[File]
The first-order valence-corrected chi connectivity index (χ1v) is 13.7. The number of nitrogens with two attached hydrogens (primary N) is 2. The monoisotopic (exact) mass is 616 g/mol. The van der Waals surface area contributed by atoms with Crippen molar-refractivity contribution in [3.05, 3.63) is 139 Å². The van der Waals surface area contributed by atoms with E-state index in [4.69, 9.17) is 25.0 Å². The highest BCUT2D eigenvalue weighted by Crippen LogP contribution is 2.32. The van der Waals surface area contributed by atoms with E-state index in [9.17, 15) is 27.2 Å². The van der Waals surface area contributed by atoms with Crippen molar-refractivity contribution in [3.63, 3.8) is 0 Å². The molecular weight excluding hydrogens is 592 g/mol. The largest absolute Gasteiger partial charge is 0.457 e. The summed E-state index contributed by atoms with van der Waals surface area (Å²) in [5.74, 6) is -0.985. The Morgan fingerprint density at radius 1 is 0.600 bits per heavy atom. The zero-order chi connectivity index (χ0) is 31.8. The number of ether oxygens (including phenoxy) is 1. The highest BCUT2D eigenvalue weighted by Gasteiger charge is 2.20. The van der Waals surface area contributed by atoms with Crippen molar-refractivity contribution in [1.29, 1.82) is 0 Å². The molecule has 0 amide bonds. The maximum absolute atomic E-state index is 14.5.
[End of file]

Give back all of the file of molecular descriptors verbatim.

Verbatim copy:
The first-order valence-corrected chi connectivity index (χ1v) is 13.7. The number of nitrogens with two attached hydrogens (primary N) is 2. The monoisotopic (exact) mass is 616 g/mol. The van der Waals surface area contributed by atoms with Crippen molar-refractivity contribution in [3.05, 3.63) is 139 Å². The van der Waals surface area contributed by atoms with E-state index in [4.69, 9.17) is 25.0 Å². The highest BCUT2D eigenvalue weighted by Crippen LogP contribution is 2.32. The van der Waals surface area contributed by atoms with E-state index in [9.17, 15) is 27.2 Å². The van der Waals surface area contributed by atoms with Crippen molar-refractivity contribution in [3.63, 3.8) is 0 Å². The molecular weight excluding hydrogens is 592 g/mol. The largest absolute Gasteiger partial charge is 0.457 e. The summed E-state index contributed by atoms with van der Waals surface area (Å²) in [5.74, 6) is -0.985. The Morgan fingerprint density at radius 1 is 0.600 bits per heavy atom. The zero-order chi connectivity index (χ0) is 31.8. The number of ether oxygens (including phenoxy) is 1. The highest BCUT2D eigenvalue weighted by Gasteiger charge is 2.20. The van der Waals surface area contributed by atoms with Crippen molar-refractivity contribution in [1.29, 1.82) is 0 Å². The molecule has 0 amide bonds. The maximum absolute atomic E-state index is 14.5.